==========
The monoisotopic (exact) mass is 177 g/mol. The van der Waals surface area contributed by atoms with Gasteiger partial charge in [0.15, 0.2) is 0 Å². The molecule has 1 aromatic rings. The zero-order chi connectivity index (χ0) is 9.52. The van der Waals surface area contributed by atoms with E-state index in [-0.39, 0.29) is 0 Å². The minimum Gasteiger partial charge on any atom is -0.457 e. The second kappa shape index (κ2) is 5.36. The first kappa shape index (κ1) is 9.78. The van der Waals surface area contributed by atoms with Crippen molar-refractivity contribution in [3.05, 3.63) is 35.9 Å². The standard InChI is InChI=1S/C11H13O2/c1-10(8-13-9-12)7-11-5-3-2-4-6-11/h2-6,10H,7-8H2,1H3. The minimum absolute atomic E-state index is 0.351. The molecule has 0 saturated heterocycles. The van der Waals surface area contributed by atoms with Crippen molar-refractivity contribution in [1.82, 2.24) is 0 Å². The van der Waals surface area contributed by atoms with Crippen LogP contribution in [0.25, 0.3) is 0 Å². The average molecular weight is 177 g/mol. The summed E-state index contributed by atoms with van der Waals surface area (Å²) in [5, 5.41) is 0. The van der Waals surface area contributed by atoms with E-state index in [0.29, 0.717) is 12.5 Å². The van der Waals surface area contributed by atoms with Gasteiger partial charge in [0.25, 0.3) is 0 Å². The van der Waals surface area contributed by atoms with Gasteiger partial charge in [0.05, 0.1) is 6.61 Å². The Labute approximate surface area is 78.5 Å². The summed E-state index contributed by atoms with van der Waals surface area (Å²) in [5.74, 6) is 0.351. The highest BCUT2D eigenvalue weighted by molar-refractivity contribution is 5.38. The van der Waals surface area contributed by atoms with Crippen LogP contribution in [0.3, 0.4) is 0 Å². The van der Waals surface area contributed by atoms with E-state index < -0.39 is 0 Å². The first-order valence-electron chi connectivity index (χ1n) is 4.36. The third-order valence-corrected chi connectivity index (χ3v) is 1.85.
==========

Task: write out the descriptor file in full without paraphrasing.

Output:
The monoisotopic (exact) mass is 177 g/mol. The van der Waals surface area contributed by atoms with Gasteiger partial charge in [0.15, 0.2) is 0 Å². The molecule has 1 aromatic rings. The zero-order chi connectivity index (χ0) is 9.52. The van der Waals surface area contributed by atoms with E-state index in [-0.39, 0.29) is 0 Å². The minimum Gasteiger partial charge on any atom is -0.457 e. The second kappa shape index (κ2) is 5.36. The first kappa shape index (κ1) is 9.78. The van der Waals surface area contributed by atoms with Crippen molar-refractivity contribution in [3.05, 3.63) is 35.9 Å². The standard InChI is InChI=1S/C11H13O2/c1-10(8-13-9-12)7-11-5-3-2-4-6-11/h2-6,10H,7-8H2,1H3. The minimum absolute atomic E-state index is 0.351. The molecule has 0 saturated heterocycles. The van der Waals surface area contributed by atoms with Crippen molar-refractivity contribution in [1.82, 2.24) is 0 Å². The van der Waals surface area contributed by atoms with Crippen LogP contribution in [0.25, 0.3) is 0 Å². The average molecular weight is 177 g/mol. The summed E-state index contributed by atoms with van der Waals surface area (Å²) in [5, 5.41) is 0. The van der Waals surface area contributed by atoms with E-state index in [0.29, 0.717) is 12.5 Å². The van der Waals surface area contributed by atoms with Gasteiger partial charge in [0.25, 0.3) is 0 Å². The van der Waals surface area contributed by atoms with Gasteiger partial charge in [0.05, 0.1) is 6.61 Å². The Labute approximate surface area is 78.5 Å². The summed E-state index contributed by atoms with van der Waals surface area (Å²) in [5.74, 6) is 0.351. The highest BCUT2D eigenvalue weighted by molar-refractivity contribution is 5.38. The van der Waals surface area contributed by atoms with Crippen LogP contribution in [0.3, 0.4) is 0 Å². The van der Waals surface area contributed by atoms with E-state index < -0.39 is 0 Å². The first-order valence-electron chi connectivity index (χ1n) is 4.36. The third-order valence-corrected chi connectivity index (χ3v) is 1.85.